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Old 07-07-2011, 04:46 AM   #1
casualzone
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read my DIR_COLORS file from my local instead of in /etc/DIR_COLORS


After some search in internet, i know the color setting is in the
/etc/DIR_COLORS
/etc/profile.d/colorls.sh

I have read the DIR_COLORS and copy the file into my local /home/username/.

How could I make the system read my DIR_COLORS file from my local instead of in /etc/DIR_COLORS

I do not have admin access.
 
Old 07-07-2011, 06:03 AM   #2
Diantre
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Create a file in your home directory called .dir_colors. Note that it's a hidden file, with a dot in front.

It's explained in the dir_colors manpage, in a terminal, type:

Code:
man dir_colors
 
Old 07-08-2011, 01:00 AM   #3
casualzone
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i have copied the DIR_COLORS in my .dir_colors in my home directory
make some changes in the DIR_COLORS file

invoke command below:
#dircolors .dir_colors/DIR_COLORS

but no changes is made.
 
Old 07-08-2011, 01:30 AM   #4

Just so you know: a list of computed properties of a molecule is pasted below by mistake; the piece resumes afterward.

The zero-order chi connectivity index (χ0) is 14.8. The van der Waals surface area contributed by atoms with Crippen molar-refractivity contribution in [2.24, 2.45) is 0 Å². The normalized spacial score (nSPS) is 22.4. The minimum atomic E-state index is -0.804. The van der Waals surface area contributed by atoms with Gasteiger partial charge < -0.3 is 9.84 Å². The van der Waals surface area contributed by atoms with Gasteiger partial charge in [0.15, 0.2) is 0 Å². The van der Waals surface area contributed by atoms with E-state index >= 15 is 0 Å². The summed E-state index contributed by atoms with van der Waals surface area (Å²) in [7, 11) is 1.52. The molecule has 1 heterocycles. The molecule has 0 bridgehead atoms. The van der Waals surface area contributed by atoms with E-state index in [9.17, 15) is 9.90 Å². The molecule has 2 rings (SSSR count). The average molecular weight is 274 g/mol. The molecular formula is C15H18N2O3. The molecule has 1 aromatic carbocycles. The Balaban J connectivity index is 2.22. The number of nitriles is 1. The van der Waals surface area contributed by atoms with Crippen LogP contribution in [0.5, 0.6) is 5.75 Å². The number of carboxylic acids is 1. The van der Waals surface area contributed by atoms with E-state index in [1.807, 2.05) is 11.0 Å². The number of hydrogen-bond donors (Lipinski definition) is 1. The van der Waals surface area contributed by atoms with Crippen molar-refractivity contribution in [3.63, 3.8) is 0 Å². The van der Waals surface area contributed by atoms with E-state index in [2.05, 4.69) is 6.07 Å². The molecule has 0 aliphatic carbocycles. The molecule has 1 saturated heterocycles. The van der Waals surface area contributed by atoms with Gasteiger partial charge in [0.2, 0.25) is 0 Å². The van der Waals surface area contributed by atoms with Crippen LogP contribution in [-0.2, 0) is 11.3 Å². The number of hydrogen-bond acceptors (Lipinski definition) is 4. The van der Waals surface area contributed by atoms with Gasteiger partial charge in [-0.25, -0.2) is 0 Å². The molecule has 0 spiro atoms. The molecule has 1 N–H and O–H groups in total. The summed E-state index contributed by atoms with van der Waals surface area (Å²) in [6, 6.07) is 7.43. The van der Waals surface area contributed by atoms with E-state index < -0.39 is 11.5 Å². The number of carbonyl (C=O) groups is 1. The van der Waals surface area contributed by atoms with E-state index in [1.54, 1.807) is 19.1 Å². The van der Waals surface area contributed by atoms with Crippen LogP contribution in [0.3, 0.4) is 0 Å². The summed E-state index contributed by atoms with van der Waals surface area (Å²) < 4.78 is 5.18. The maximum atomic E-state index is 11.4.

Diantre
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Quote:
Originally Posted by casualzone View Post
i have copied the DIR_COLORS in my .dir_colors in my home directory
make some changes in the DIR_COLORS file

invoke command below:
#dircolors .dir_colors/DIR_COLORS

but no changes is made.
Note that .dir_colors is not a directory, it's a file. Copy DIR_COLORS to .dir_colors in your home directory, then make your changes to .dir_colors.

At startup, .dir_colors is read to create an environment variable called LS_COLORS, which contains the color definition ls uses. In Slackware, this is done by /etc/profile.d/coreutils-dircolors.sh.

Running the program dircolors (with an optional file) will return a string that can be used to set the LS_COLORS variable. Usually you don't have to run it, only edit .dir_colors, log out and log back in, that should do it.
 
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Old 07-18-2011, 08:19 PM   #5
casualzone
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thank you very much
it works!!
 
  


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